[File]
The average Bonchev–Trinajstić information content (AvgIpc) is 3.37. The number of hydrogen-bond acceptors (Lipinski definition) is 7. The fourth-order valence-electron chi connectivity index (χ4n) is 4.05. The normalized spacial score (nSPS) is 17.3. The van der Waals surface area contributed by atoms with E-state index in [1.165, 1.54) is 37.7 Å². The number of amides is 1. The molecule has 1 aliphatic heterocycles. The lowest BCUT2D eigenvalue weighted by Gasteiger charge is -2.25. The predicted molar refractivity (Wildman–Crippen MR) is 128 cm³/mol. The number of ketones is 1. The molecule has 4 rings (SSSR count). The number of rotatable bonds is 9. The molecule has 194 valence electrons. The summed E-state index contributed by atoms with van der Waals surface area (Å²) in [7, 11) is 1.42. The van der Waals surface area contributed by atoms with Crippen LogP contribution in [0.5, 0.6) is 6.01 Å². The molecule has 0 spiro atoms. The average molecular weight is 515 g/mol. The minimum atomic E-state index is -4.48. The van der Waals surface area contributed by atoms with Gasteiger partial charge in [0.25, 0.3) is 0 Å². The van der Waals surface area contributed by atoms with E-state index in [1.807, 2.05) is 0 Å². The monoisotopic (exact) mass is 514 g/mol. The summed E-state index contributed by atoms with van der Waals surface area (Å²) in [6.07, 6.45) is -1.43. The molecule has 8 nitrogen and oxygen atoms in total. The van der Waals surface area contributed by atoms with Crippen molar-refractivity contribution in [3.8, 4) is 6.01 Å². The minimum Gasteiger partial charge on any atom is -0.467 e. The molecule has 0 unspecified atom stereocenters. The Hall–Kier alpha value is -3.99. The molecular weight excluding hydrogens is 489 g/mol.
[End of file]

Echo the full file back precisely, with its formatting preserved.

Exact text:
The average Bonchev–Trinajstić information content (AvgIpc) is 3.37. The number of hydrogen-bond acceptors (Lipinski definition) is 7. The fourth-order valence-electron chi connectivity index (χ4n) is 4.05. The normalized spacial score (nSPS) is 17.3. The van der Waals surface area contributed by atoms with E-state index in [1.165, 1.54) is 37.7 Å². The number of amides is 1. The molecule has 1 aliphatic heterocycles. The lowest BCUT2D eigenvalue weighted by Gasteiger charge is -2.25. The predicted molar refractivity (Wildman–Crippen MR) is 128 cm³/mol. The number of ketones is 1. The molecule has 4 rings (SSSR count). The number of rotatable bonds is 9. The molecule has 194 valence electrons. The summed E-state index contributed by atoms with van der Waals surface area (Å²) in [7, 11) is 1.42. The van der Waals surface area contributed by atoms with Crippen LogP contribution in [0.5, 0.6) is 6.01 Å². The molecule has 0 spiro atoms. The average molecular weight is 515 g/mol. The minimum atomic E-state index is -4.48. The van der Waals surface area contributed by atoms with Gasteiger partial charge in [0.25, 0.3) is 0 Å². The van der Waals surface area contributed by atoms with E-state index in [1.807, 2.05) is 0 Å². The monoisotopic (exact) mass is 514 g/mol. The summed E-state index contributed by atoms with van der Waals surface area (Å²) in [6.07, 6.45) is -1.43. The molecule has 8 nitrogen and oxygen atoms in total. The van der Waals surface area contributed by atoms with Crippen molar-refractivity contribution in [3.8, 4) is 6.01 Å². The minimum Gasteiger partial charge on any atom is -0.467 e. The molecule has 0 unspecified atom stereocenters. The Hall–Kier alpha value is -3.99. The molecular weight excluding hydrogens is 489 g/mol.